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Malaria-treatment policies: when and how should they be changed?

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There appears to be a large a gap in the literature between primary work on malaria control and policy on the one hand and the interpretation of such work in making real policy decisions on the other. The focus of the present review is policy formulation for treatment of uncomplicated falciparum malaria, rather than prophylaxis in travellers or the treatment of severe disease. The World Health Organization has formulated guidelines addressing the issue of changing from one recommended drug for treating malaria to another, but there does not appear to have been a comprehensive attempt to describe how and when such a decision on drug policy should be made. Issues of drug availability, both to countries and to communities within them, are discussed, as well as the acceptability of drug regimens and compliance with them. It emerges that the cost of treatment has a disproportionate influence on the decision-making process, and that the indirect costs of drug failure are often not considered properly. Brief mention is made of the indicators of overall disease burden. There is some discussion about the usefulness of one recently introduced economic indicator: the disability-adjusted life-year (DALY). Also examined are the difficulties that arise within the context of drug-policy changes, such as a regimen's appropriateness to all target groups, and the strong influence of the private sector on decision-making that affects its own financing. The consensus seems to be that a policy change is urgent when high-level resistance occurs in 40% or more of treated cases, when parasitological response is poor, and when the costs of treatment failures are higher than those of treatments with a newer drug. It also emerges that much remains to be done regarding co-operation between public and private sectors; considering the importance of private-sector provision of health care, this needs to be addressed.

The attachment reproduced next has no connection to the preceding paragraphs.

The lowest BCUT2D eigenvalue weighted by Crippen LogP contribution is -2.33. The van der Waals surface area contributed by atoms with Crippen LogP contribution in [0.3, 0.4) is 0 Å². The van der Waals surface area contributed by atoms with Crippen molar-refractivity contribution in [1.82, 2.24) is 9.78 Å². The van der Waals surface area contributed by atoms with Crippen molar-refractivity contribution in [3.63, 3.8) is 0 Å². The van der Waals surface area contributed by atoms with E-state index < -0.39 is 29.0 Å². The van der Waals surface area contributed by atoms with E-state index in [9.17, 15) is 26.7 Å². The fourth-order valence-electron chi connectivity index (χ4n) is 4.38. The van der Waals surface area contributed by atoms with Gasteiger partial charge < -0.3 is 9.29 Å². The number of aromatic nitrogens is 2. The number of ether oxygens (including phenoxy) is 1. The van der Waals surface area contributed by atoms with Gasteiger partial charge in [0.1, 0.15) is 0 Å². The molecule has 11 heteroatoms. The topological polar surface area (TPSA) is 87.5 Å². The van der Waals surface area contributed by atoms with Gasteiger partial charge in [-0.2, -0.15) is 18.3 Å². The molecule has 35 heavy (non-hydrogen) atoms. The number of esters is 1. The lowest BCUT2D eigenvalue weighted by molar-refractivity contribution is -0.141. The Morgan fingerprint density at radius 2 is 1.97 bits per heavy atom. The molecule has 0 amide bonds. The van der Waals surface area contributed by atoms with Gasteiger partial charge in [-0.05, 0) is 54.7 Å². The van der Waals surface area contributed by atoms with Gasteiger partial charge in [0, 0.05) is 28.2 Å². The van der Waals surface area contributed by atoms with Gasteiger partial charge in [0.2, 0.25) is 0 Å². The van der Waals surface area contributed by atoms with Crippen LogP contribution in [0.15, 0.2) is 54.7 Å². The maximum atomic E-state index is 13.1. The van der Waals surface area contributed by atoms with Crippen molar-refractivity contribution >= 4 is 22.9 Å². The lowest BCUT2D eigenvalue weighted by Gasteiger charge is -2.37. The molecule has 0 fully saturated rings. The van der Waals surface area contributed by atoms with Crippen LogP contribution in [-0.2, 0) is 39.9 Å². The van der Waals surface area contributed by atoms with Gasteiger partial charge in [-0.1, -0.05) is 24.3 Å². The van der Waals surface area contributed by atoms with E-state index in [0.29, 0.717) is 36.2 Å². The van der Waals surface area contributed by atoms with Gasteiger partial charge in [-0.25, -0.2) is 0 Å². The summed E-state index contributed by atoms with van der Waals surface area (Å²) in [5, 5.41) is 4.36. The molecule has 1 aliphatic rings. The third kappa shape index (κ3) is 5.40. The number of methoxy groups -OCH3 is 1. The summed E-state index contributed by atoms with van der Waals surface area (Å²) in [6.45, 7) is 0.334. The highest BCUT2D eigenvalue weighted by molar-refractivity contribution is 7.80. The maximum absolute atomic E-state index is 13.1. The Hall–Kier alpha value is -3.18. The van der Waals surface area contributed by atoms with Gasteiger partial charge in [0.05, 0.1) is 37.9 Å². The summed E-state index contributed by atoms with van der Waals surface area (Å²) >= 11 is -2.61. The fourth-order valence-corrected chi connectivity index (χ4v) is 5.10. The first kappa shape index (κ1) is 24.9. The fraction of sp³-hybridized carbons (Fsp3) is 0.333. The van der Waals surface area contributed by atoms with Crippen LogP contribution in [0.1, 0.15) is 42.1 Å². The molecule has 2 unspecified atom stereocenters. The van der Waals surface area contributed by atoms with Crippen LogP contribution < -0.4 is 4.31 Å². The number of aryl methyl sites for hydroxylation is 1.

Document Type: Research Article

Publication date: September 1, 1999

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